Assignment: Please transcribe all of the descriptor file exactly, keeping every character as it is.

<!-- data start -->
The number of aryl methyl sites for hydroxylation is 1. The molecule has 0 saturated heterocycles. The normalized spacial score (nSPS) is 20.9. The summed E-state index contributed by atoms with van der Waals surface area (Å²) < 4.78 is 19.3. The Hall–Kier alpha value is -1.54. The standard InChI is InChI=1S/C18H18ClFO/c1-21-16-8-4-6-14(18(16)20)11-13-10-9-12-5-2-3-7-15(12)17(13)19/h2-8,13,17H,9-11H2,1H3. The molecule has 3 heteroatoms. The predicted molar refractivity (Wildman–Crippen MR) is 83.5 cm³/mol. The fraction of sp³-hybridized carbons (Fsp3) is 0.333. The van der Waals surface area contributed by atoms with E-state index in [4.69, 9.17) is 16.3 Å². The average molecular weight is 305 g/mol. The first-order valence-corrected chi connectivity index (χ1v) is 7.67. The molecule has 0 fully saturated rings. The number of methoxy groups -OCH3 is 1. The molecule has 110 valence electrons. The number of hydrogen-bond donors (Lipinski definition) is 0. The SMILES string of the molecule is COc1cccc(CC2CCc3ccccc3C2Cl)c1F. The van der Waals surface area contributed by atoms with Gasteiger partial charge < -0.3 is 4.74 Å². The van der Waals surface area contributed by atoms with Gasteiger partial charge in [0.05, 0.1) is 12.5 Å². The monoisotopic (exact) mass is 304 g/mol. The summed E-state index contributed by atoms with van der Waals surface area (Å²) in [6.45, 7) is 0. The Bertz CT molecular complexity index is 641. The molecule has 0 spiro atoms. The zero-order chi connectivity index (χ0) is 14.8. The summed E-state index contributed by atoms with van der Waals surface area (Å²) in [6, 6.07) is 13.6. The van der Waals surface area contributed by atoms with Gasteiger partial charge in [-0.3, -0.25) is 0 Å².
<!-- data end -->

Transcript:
The number of aryl methyl sites for hydroxylation is 1. The molecule has 0 saturated heterocycles. The normalized spacial score (nSPS) is 20.9. The summed E-state index contributed by atoms with van der Waals surface area (Å²) < 4.78 is 19.3. The Hall–Kier alpha value is -1.54. The standard InChI is InChI=1S/C18H18ClFO/c1-21-16-8-4-6-14(18(16)20)11-13-10-9-12-5-2-3-7-15(12)17(13)19/h2-8,13,17H,9-11H2,1H3. The molecule has 3 heteroatoms. The predicted molar refractivity (Wildman–Crippen MR) is 83.5 cm³/mol. The fraction of sp³-hybridized carbons (Fsp3) is 0.333. The van der Waals surface area contributed by atoms with E-state index in [4.69, 9.17) is 16.3 Å². The average molecular weight is 305 g/mol. The first-order valence-corrected chi connectivity index (χ1v) is 7.67. The molecule has 0 fully saturated rings. The number of methoxy groups -OCH3 is 1. The molecule has 110 valence electrons. The number of hydrogen-bond donors (Lipinski definition) is 0. The SMILES string of the molecule is COc1cccc(CC2CCc3ccccc3C2Cl)c1F. The van der Waals surface area contributed by atoms with Gasteiger partial charge < -0.3 is 4.74 Å². The van der Waals surface area contributed by atoms with Gasteiger partial charge in [0.05, 0.1) is 12.5 Å². The monoisotopic (exact) mass is 304 g/mol. The summed E-state index contributed by atoms with van der Waals surface area (Å²) in [6.45, 7) is 0. The Bertz CT molecular complexity index is 641. The molecule has 0 spiro atoms. The zero-order chi connectivity index (χ0) is 14.8. The summed E-state index contributed by atoms with van der Waals surface area (Å²) in [6, 6.07) is 13.6. The van der Waals surface area contributed by atoms with Gasteiger partial charge in [-0.3, -0.25) is 0 Å².